Containing Coexistence: America, Russia, and the "Finnish Solution"

By Jussi M. Hanhimäki | Go to book overview

PROLOGUE
Two Trips to Moscow

The stout old man was tired but happy. He had just returned from his seventh and last trip to Moscow where he had met with the Soviet leaders and signed a treaty that returned the Porkkala naval base, located only a half-hour drive from Helsinki to the southwest, to Finland four decades before the original due date. Granted, the Finns had extended a "friendship" treaty with the Soviet Union for another twenty years, a treaty that required Finland to fight on the side of the Soviets if Finnish soil was used to launch an attack against the Soviet Union, but that seemed so meaningless compared to the fact that within four months-- in late January 1956--Soviet troops would leave Finnish soil, he hoped for good. At the tender age of eighty-five President Juho Kusti Paasikivi had scored his greatest foreign policy victory.

The younger man--athletic, bold, and tall--was equally satisfied. He could remember another trip, seven years earlier, when Paasikivi had sent him to Moscow as a member of the delegation that had negotiated the Finno-Soviet Treaty of Friendship, Cooperation and Mutual Assistance (FCMA), signed in April 1948. At that time the atmosphere had been extremely tense, and most people, both Finns and foreign observers, had expected that the treaty would be a prelude to a communist takeover of Finland. Nobody had celebrated that delegation's return and without President Paasikivi's personal prestige the Finnish parliament, Eduskunta, might never have ratified the FCMA Treaty. In the end, it had turned out to be a safe treaty for Finland, but back in 1948 only a small minority of Finns had believed that the treaty would be enough for the

-xiii-

Notes for this page

Add a new note
If you are trying to select text to create highlights or citations, remember that you must now click or tap on the first word, and then click or tap on the last word.
One moment ...
Default project is now your active project.
Project items

Items saved from this book

This book has been saved
Highlights (0)
Some of your highlights are legacy items.

Highlights saved before July 30, 2012 will not be displayed on their respective source pages.

You can easily re-create the highlights by opening the book page or article, selecting the text, and clicking “Highlight.”

Citations (0)
Some of your citations are legacy items.

Any citation created before July 30, 2012 will labeled as a “Cited page.” New citations will be saved as cited passages, pages or articles.

We also added the ability to view new citations from your projects or the book or article where you created them.

Notes (0)
Bookmarks (0)

You have no saved items from this book

Project items include:
  • Saved book/article
  • Highlights
  • Quotes/citations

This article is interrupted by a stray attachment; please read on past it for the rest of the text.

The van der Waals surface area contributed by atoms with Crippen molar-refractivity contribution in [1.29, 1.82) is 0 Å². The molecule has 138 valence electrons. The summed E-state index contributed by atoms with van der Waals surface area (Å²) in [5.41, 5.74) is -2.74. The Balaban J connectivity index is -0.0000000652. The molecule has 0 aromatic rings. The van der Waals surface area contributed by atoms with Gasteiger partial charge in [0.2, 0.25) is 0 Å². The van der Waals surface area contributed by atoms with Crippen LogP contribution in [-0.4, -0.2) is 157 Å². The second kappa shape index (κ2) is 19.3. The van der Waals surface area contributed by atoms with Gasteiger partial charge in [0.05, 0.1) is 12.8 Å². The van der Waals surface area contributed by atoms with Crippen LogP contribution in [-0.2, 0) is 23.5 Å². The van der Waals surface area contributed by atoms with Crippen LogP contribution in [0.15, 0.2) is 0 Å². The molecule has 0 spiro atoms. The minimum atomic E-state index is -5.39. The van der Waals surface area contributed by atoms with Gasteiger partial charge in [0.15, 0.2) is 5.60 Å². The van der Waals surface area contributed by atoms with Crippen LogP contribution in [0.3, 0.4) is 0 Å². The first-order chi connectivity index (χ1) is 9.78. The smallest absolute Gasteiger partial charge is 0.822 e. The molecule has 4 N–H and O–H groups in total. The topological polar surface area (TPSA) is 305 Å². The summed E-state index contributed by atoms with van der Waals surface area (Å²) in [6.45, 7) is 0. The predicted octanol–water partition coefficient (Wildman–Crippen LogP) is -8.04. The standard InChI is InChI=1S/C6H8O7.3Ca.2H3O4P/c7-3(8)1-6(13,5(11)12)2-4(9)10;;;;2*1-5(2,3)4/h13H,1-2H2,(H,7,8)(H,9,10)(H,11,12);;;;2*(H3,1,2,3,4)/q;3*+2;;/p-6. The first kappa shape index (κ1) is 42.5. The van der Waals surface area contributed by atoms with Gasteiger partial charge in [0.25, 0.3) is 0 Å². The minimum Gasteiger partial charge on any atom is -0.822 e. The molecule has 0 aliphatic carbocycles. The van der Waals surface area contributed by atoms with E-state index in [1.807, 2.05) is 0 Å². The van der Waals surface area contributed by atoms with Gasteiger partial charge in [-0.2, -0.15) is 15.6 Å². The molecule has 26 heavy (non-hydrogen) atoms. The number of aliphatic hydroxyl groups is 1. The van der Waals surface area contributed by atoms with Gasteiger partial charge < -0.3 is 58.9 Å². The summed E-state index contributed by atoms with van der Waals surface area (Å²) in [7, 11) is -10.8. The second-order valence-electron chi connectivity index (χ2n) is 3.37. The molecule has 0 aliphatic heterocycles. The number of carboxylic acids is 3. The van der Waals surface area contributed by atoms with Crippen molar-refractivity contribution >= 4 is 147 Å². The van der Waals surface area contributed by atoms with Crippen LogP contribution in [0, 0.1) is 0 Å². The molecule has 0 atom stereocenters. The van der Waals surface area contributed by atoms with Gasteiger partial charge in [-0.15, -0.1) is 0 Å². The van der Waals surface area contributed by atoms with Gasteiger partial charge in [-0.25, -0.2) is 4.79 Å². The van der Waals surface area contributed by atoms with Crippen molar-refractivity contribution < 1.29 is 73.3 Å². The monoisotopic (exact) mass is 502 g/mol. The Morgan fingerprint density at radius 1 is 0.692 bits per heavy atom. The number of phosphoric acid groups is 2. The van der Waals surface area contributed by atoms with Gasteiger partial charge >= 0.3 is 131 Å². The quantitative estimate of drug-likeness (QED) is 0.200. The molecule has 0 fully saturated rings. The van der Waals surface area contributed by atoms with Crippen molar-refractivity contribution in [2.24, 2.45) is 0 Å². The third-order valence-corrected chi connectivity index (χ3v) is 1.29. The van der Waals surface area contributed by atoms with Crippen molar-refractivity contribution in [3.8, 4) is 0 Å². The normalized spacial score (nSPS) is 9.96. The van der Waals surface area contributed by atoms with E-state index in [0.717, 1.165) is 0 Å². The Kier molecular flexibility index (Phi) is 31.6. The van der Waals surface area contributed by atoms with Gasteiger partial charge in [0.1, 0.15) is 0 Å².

• Notes
  • Bookmarks
Notes
Cite this page

Cited page

Style
Citations are available only to our active members.
Buy instant access to cite pages or passages in MLA, APA and Chicago citation styles.

(Einhorn, 1992, p. 25)

(Einhorn 25)

1. Lois J. Einhorn, Abraham Lincoln, the Orator: Penetrating the Lincoln Legend (Westport, CT: Greenwood Press, 1992), 25, http://www.questia.com/read/27419298.

Cited page

Bookmark this page
Containing Coexistence: America, Russia, and the "Finnish Solution"
Table of contents

Table of contents

Settings

Settings

Typeface
Text size Smaller Larger Reset View mode
Search within

Search within this book

Look up

Look up a word

  • Dictionary
  • Thesaurus
Please submit a word or phrase above.
Print this page

Print this page

Why can't I print more than one page at a time?

Help
Full screen
/ 286

matching results for page

    Questia reader help

    How to highlight and cite specific passages

    1. Click or tap the first word you want to select.
    2. Click or tap the last word you want to select, and you’ll see everything in between get selected.
    3. You’ll then get a menu of options like creating a highlight or a citation from that passage of text.

    OK, got it!

    Cited passage

    Style
    Citations are available only to our active members.
    Buy instant access to cite pages or passages in MLA, APA and Chicago citation styles.

    "Portraying himself as an honest, ordinary person helped Lincoln identify with his audiences." (Einhorn, 1992, p. 25).

    "Portraying himself as an honest, ordinary person helped Lincoln identify with his audiences." (Einhorn 25)

    "Portraying himself as an honest, ordinary person helped Lincoln identify with his audiences."1

    1. Lois J. Einhorn, Abraham Lincoln, the Orator: Penetrating the Lincoln Legend (Westport, CT: Greenwood Press, 1992), 25, http://www.questia.com/read/27419298.

    Cited passage

    Thanks for trying Questia!

    Please continue trying out our research tools, but please note, full functionality is available only to our active members.

    Your work will be lost once you leave this Web page.

    Buy instant access to save your work.

    Already a member? Log in now.

    Oops!

    An unknown error has occurred. Please click the button below to reload the page. If the problem persists, please try again in a little while.